So many people agree that this is the best one person inflatable kayak!
393rl inflatable kayak by Sea Eagle, is extremely well-built and tracks and maneuvers amazingly well!
It’s pretty fast and stable and inflates really quickly.
The entire structure of the kayak, including the floor, is rigid. The workmanship is of highest quality. The stitching is high quality as well. The paddle that it comes with is all well built and functional.
This product is built to last. I’m sure it will last me for the next 50 years, making it worth every penny!
One thing I’m sure about this single kayak is that tracking is outstanding, with almost no yaw.
The sharp bow and stern in combination with the rear skeg keep the kayak gliding straight. It tracks much better than many other inflatables as well as hard shell boats.
The stern and bow are so rigid that the kayak can track just fine without the skeg.
Its maneuverability is impressive. It turns super easily with paddle strokes.
It has the double concave design at bow. Because of this design feature, pockets of air can enter in between the hull and the water. This creates lift while reducing friction and drag, so it glides quickly and effortlessly through the water!
393rl one person inflatable kayak has the performance of a rigid kayak, but with one big difference – you can put this one in your car trunk.
The manual pump is great. You can inflate all three chambers to 10 psi in just 5 ro7 minutes. At 35 lbs., it is easy to carry. At 10 psi, kayak is stiff as a board but lightweight.
It’s incredible that it can be inflated to 10 psi, which is much higher than other inflatable kayaks that can only be inflated to 3 to 4 psi.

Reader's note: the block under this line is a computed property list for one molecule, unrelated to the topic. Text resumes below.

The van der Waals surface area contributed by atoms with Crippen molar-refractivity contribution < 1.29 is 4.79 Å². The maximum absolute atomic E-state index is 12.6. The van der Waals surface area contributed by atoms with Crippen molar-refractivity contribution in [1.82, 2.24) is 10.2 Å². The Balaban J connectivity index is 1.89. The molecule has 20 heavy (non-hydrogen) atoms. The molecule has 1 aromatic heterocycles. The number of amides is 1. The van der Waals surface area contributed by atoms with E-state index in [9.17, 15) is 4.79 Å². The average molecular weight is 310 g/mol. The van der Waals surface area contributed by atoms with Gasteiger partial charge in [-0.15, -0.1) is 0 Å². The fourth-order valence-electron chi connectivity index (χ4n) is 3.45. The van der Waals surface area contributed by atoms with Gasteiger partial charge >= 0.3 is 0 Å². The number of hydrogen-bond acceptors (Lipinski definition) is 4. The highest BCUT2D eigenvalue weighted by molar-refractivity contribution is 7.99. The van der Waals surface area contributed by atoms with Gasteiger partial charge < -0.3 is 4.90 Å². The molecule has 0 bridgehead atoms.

This is possible because 393 RazorLite kayak is the only inflatable kayak made entirely with Drop Stitch Technology.
3″ drop stitch material is used for the floor and 4″ drop stitch material is used for the side walls. There are thousands of high tensile strength threads that connect the top and bottom fabric layers, creating numerous I-beam supports.
That’s why it is as tough as nails and incredibly rigid!
393rl single kayak cuts right through the wind and waves. Even in very high winds, it’s quite impressive how well it moves.
The paddle has asymmetrical spoon blade design that allows for smooth entries and an even pull. This maximizes the power from your every stroke. It requires less gripping force and less effort per stroke.
Made of thermal molded foam, the folding seat is comfortable and has good adjustment points. It provides great back support with an 19″ high backrest. The seat has removable zippered rear pouch for storage.
The molded foam construction gives you a low sitting position to for maximum stability in rough whitewater and excellent back support.
There is enough leg room inside of the kayak. You can even lie down flat if you want.
The adjustable ergonomic foot rests are outstanding. You easily adjust to 20 different positions for any size paddler.
It has more than a decent speed for an inflatable kayak – about 5 mph when paddling fairly hard. I was able to keep up with people in rigid touring kayaks with ease.